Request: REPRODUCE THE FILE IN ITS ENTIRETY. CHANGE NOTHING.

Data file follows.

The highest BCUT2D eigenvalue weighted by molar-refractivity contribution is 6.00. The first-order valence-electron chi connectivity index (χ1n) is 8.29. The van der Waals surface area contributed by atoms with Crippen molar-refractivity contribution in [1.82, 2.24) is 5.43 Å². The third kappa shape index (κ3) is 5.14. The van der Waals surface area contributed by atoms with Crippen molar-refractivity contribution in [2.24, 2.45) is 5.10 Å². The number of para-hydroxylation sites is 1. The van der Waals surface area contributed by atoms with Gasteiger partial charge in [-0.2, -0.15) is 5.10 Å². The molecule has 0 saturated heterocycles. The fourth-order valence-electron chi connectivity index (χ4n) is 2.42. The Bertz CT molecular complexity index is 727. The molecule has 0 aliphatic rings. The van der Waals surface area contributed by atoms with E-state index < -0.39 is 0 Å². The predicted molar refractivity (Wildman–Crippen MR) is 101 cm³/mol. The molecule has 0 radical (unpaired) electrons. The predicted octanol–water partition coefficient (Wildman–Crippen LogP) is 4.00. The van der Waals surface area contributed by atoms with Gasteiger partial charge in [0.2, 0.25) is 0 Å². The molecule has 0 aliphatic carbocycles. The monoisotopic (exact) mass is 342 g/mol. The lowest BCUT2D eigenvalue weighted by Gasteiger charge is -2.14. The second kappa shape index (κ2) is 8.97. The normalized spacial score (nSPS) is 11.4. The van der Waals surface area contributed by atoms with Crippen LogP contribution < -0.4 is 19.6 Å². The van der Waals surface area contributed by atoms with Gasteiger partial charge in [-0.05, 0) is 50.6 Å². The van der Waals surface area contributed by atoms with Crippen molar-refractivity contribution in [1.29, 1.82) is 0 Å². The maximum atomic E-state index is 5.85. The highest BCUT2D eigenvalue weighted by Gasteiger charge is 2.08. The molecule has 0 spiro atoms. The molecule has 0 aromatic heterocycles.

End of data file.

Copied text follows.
The highest BCUT2D eigenvalue weighted by molar-refractivity contribution is 6.00. The first-order valence-electron chi connectivity index (χ1n) is 8.29. The van der Waals surface area contributed by atoms with Crippen molar-refractivity contribution in [1.82, 2.24) is 5.43 Å². The third kappa shape index (κ3) is 5.14. The van der Waals surface area contributed by atoms with Crippen molar-refractivity contribution in [2.24, 2.45) is 5.10 Å². The number of para-hydroxylation sites is 1. The van der Waals surface area contributed by atoms with Gasteiger partial charge in [-0.2, -0.15) is 5.10 Å². The molecule has 0 saturated heterocycles. The fourth-order valence-electron chi connectivity index (χ4n) is 2.42. The Bertz CT molecular complexity index is 727. The molecule has 0 aliphatic rings. The van der Waals surface area contributed by atoms with E-state index < -0.39 is 0 Å². The predicted molar refractivity (Wildman–Crippen MR) is 101 cm³/mol. The molecule has 0 radical (unpaired) electrons. The predicted octanol–water partition coefficient (Wildman–Crippen LogP) is 4.00. The van der Waals surface area contributed by atoms with Gasteiger partial charge in [0.2, 0.25) is 0 Å². The molecule has 0 aliphatic carbocycles. The monoisotopic (exact) mass is 342 g/mol. The lowest BCUT2D eigenvalue weighted by Gasteiger charge is -2.14. The second kappa shape index (κ2) is 8.97. The normalized spacial score (nSPS) is 11.4. The van der Waals surface area contributed by atoms with Crippen LogP contribution < -0.4 is 19.6 Å². The van der Waals surface area contributed by atoms with Gasteiger partial charge in [-0.05, 0) is 50.6 Å². The van der Waals surface area contributed by atoms with Crippen molar-refractivity contribution in [1.29, 1.82) is 0 Å². The maximum atomic E-state index is 5.85. The highest BCUT2D eigenvalue weighted by Gasteiger charge is 2.08. The molecule has 0 spiro atoms. The molecule has 0 aromatic heterocycles.